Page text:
By inverting EarthScope long-period magnetotelluric (MT) data from the southeastern United States (SEUS), we obtain electrical conductivity images that provides key insights into the geodynamics of this region. Significantly, we resolve a highly electrically resistive block that extends to mantle depths beneath the modern Piedmont and Coastal Plain physiographic provinces. As high resistivity values in mantle minerals require cold mantle temperatures, the MT data indicate that the sub-
Piedmont thermal lithosphere must extend to greater than 200 km depth. This firm bound appears to conflict with conclusions from seismic results; tomography shows that velocities in this region are generally slightly slow with respect to references models. This observation has led to a seismically-informed view of relatively thin (<150 km), eroded thermal lithosphere beneath the SEUS. However, resolution tests demonstrate that our MT constraints are robust. Furthermore, narrow-band biases in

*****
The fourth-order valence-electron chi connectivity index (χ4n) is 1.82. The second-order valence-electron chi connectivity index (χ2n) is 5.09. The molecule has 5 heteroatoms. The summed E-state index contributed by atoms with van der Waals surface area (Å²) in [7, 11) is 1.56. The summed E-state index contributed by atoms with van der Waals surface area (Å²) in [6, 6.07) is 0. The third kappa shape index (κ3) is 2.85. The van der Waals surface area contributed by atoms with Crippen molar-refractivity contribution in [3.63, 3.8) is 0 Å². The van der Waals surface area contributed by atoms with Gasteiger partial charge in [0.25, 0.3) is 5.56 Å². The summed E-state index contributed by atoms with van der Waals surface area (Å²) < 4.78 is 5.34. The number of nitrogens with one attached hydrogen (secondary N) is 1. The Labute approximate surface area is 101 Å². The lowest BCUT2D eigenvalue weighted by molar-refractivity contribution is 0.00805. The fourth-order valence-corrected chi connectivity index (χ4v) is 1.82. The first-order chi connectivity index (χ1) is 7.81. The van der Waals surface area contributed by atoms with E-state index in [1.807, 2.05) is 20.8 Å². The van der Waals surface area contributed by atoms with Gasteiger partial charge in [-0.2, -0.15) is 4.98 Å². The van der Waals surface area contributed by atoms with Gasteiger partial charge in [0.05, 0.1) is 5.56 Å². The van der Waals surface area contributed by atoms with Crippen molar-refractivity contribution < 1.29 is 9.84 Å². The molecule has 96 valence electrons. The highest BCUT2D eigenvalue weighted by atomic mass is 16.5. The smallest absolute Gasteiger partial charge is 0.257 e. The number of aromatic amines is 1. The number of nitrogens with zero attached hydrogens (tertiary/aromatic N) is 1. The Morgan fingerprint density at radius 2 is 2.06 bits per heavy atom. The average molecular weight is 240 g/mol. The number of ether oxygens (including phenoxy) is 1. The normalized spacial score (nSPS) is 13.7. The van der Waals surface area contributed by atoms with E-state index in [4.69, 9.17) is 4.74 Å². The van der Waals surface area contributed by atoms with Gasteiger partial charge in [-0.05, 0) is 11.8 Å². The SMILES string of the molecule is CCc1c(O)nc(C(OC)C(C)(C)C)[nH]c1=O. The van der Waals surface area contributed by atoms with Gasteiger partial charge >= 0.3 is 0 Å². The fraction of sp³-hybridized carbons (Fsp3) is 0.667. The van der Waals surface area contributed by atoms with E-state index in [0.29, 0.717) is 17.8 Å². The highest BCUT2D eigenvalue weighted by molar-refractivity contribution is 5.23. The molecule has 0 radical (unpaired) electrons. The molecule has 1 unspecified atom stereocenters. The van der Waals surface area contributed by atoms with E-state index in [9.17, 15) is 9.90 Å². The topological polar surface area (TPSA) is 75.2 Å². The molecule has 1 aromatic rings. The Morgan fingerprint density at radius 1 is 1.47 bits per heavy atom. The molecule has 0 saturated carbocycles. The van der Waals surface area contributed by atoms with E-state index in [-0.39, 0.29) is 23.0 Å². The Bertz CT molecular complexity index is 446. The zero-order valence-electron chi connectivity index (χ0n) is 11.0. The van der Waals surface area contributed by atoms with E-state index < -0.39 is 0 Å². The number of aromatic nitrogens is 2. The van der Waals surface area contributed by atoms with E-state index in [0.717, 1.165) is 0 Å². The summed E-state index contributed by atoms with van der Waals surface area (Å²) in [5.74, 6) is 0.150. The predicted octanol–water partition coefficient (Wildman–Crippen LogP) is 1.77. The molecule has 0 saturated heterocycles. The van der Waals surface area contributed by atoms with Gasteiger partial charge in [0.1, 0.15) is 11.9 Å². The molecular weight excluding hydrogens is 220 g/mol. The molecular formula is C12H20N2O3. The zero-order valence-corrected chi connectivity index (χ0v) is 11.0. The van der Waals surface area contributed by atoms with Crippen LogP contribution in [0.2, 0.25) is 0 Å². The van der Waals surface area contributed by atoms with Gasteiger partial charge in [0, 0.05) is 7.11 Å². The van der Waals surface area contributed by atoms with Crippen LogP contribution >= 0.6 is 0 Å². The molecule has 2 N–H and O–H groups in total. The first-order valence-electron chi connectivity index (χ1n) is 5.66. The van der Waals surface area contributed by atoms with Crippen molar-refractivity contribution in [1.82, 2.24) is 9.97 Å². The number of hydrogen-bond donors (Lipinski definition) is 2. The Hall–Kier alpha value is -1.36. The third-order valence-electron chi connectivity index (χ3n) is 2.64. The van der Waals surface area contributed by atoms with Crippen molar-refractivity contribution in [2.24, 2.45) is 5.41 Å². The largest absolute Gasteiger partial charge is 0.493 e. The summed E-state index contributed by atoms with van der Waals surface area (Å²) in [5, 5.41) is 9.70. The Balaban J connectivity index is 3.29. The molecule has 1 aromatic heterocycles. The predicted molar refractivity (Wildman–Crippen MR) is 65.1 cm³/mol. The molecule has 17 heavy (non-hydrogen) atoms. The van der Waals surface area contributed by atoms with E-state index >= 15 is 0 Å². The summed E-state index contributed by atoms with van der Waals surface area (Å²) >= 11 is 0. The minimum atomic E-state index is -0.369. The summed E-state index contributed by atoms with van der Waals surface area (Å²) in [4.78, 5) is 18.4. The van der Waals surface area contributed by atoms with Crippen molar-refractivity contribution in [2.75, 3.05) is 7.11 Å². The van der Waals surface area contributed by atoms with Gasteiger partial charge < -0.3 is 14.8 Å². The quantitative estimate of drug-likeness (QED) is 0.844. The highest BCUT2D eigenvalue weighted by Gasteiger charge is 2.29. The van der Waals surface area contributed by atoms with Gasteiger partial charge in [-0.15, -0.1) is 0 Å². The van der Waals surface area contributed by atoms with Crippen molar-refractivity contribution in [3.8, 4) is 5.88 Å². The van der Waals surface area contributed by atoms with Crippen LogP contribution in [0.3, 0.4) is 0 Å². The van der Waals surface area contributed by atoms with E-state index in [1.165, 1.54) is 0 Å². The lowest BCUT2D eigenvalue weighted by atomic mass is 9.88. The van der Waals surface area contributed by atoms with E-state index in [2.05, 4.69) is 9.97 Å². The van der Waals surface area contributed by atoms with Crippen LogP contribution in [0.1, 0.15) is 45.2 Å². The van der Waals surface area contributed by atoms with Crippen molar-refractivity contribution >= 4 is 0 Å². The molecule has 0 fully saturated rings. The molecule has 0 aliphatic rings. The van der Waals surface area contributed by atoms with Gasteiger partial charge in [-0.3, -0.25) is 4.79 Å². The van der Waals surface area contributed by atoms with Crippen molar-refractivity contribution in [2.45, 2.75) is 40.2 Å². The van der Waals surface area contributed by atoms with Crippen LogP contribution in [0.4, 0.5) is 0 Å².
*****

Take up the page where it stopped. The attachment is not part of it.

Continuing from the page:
MT transfer functions from the SEUS due to geomagnetic pulsations associated with field-line resonances support the presence of bulk resistive lithosphere in this region. We show that, by considering anelastic prediction of seismic observables, MT and seismic (tomography, attenuation, receiver function) results are in fact consistent with thick (~200 km), coherent thermal lithosphere in this region. Our results demonstrate the danger of interpreting seismic results purely in terms of reference models and the importance of integrating different geophysical techniques when formulating geodynamic interpretations.